The Ryan Plan: A Declaration of War on the Poor
I've been fasting for 15 days in solidarity with the hunger fast for a moral budget because something incredible is happening in our country, and we haven't seen anything like it in 30 years. When introduced on February 11, H.R. 1, the FY2011 spending bill approved by the House, proposed $100 billion in cuts to this year's budget. Two-thirds of H.R.1's cuts will directly affect working and poor people.
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Then, on April 5, Rep. Paul Ryan (R-WI) introduced a 2012 budget that is much, much, much worse than H.R.1. Ryan's budget would put all the burden for balancing the budget on poor people, while at the same time cutting the tax rate for people in the top income bracket from 35 percent to 25 percent.
Some historical context on federal individual income tax rates can help us understand the gravity of this proposed budget plan:
- In 1945, at the end of World War II, the top marginal tax rate was 94 percent.
- In 1954, when Republican Dwight Eisenhower was president, the top marginal tax rate was 91 percent.
- In 1980, the year Reagan won his presidential election, the top marginal tax rate was 70 percent.
- By 1989, the year Ronald Reagan's presidency ended, the top marginal tax rate was 28 percent.
- When Clinton took office in 1992, he raised the top marginal tax rate to 39.6 percent, where it stayed throughout his presidency.
- Clinton balanced the budget and left office with a surplus.
- Bush Jr. chipped away at the top marginal rate until it rested at 35 percent in 2003, where it remains to this day.
Americans (Republicans and Democrats) used to take pride in paying their taxes. Our contributions made this nation great. We lived on less and paid our fair share to make sure all of our most basic needs were met. That changed in the 1980s with the onset of Reagan's "trickle-down" economics. Reagan slashed the budget more than any president before him and drastically lowered the top marginal tax rate. And we found the trickle didn't go far. Most Americans never felt one drop.
Now, in the middle of a time of war; in the middle of the greatest economic crisis since the Great Depression; in the face of history which teaches us that balanced budgets require extra revenue from top marginal tax payers (not just cuts to services for the poor) -- in this context -- Rep. Paul Ryan has proposed the lowest top marginal tax rate since the onset of the Great Depression and the death of services to the poor, domestically and abroad.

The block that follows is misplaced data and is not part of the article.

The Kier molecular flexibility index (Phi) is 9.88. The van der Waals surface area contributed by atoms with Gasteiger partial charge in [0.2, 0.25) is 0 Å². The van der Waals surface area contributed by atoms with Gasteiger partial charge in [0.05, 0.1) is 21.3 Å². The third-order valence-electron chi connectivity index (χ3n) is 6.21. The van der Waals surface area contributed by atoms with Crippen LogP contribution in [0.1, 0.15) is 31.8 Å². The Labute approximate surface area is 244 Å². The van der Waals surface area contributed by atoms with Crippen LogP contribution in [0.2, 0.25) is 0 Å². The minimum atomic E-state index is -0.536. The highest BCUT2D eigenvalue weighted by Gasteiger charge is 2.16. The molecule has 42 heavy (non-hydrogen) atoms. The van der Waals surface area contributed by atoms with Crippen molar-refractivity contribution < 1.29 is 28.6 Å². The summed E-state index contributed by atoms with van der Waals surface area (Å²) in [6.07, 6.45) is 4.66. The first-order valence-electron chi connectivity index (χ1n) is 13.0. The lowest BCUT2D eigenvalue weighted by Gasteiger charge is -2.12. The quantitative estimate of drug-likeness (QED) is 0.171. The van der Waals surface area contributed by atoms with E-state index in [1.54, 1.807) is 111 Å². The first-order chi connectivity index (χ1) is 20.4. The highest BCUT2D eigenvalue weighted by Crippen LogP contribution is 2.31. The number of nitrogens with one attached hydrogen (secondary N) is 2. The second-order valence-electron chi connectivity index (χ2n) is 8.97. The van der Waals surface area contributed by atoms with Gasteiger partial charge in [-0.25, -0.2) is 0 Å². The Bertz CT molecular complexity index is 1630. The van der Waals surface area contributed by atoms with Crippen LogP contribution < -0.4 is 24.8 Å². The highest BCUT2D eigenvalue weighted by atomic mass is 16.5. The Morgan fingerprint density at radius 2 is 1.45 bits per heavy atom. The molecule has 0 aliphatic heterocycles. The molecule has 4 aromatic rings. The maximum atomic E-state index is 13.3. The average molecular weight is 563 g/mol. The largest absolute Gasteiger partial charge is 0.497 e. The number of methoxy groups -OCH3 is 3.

Did you know the top 400 richest Americans have more wealth than the bottom 50 percent combined?
Did you know CEO pay has increased by 20 percent to a median pay of $9.6 million for top executives at 200 major companies since 2009, while worker pay has remained virtually unchanged (decreased by 0.1 percent) in the same period?
The Ryan plan is not fiscal responsibility; it is a declaration of war on the poor. The GOP is currently being led by blind ideology that has potential to literally kill people -- real people made in the image of God.
And so, I fast.
And last week NY Faith & Justice board members Veronica Black (Rainbow Push), Gary Wiley (Trinity Grace Church), Peter Heltzel (Micah Institute), Derrick Boykin (Bread for the World), and Tim Bomgardner (World Vision) joined the hunger fast as well! Together, we are fasting with more than 30,000 Americans who are hungry for a moral budget.
As Palm Sunday approaches and Easter rounds the corner, let us remember Jesus' last sermon before going to the cross: "Just as you did to one of the least of these who are members of my family, you did to me." (Matthew 25: 40)
Lisa Sharon Harper is the executive director of New York Faith & Justice and author of Evangelical Does Not Equal Republican ... or Democrat.